Showers and T-Storms Move in Tonight

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Tuesday was yet another dry day as our region was caught in a dry slot moving through the upper air. Visible imagery showed cumulus clouds parked over the Northern Coast, west side valleys, and the Cascades. All other areas experienced some light cirrus through the day. Cooler temperatures were experienced today as a bit of cooler air moved in along with the light cloud coverage. Daytime highs were anywhere from 3-10 degrees cooler than those of yesterday. Winds were very strong today with sustained winds getting up to 25mph in the Basin and Northern California. Even the Rogue Valley felt winds up to 20mph. Gusts were even stronger up to 40mph in Modoc County. This strong wind mixed with very low relative humidity caused a RED FLAG WARNING/FIRE WEATHER WATCH to go into effect from 2 p.m. to 9 p.m. Tuesday.

Overnight Tuesday into Wednesday will bring a change in the current scenery. Light isolated showers will move into the coastal areas by late Tuesday. A cold pool of upper level air will also be ushered in behind it. This cooler air aloft created the possibility for uplift, which in turn creates the possibility for thunderstorm activity. These isolated thunderstorms will be contained at the coast and in the Cascades through Wednesday. The west side valleys will just get some light isolated showers. Thursday will be dry again, despite the fact that we will still be in an upper level trough. A few shortwaves will enter the region by Friday increasing the chance for showers and thunderstorms over the weekend.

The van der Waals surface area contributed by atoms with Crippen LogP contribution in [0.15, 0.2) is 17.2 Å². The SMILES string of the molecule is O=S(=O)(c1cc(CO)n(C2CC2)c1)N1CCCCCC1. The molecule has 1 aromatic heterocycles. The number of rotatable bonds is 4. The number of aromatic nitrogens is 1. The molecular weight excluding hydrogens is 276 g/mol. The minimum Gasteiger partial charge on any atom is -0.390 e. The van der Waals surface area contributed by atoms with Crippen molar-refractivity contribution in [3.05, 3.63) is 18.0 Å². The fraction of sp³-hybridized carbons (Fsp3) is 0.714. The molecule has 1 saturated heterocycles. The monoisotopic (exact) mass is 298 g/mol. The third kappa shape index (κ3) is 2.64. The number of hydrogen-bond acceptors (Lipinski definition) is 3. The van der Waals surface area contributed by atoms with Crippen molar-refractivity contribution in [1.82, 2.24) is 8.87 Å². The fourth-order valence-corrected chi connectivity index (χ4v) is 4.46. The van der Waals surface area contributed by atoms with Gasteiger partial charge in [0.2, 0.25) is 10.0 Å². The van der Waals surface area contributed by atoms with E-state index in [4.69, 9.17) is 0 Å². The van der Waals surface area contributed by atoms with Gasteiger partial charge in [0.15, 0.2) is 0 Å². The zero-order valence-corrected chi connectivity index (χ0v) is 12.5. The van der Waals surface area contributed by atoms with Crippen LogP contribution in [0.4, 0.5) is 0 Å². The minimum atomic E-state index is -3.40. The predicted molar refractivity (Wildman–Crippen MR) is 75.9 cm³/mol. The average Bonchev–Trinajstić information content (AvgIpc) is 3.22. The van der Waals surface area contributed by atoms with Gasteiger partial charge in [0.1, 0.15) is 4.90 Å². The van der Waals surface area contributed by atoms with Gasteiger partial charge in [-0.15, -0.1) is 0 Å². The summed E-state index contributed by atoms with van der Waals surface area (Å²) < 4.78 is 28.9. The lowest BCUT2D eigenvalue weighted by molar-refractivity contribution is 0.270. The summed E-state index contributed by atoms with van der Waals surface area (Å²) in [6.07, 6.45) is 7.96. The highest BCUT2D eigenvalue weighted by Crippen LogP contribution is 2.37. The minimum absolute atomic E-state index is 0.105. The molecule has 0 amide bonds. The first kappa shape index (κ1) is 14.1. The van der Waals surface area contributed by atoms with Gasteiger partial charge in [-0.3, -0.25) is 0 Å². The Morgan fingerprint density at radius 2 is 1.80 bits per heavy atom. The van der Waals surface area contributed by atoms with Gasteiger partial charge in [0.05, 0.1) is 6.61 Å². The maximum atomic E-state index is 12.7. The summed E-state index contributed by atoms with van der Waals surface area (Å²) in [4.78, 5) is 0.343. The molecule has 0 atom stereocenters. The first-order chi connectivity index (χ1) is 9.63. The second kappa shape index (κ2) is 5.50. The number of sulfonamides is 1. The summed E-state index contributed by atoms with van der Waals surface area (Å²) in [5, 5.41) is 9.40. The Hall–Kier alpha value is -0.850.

Thanks for logging on and enjoy your day!

Meteorologist Seth Phillips

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Photos Submitted Today:

Eric VanDusen: Memorial Day up Whiskey Creek Road

Whisky Creek Road

Aly Van Brunt:



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  1. Sara Hammond says:

    Ron Brown was wondering why the grass seemed to grow faster when there was lightning. I am not sure why except perhaps while some molecules are lining up, others are set free, but there is more Nitrogen in the atmosphere feeding that grass. Amazing!

    1. Seth Phillips says:

      That’s a great point. Lightning actually converts the Nitrogen in the atmosphere into ammonium and nitrates. The rain then mixes with these substances and transports them to the ground where they soak up into the soil. This process, plus the added rainfall helps promote grass growth.

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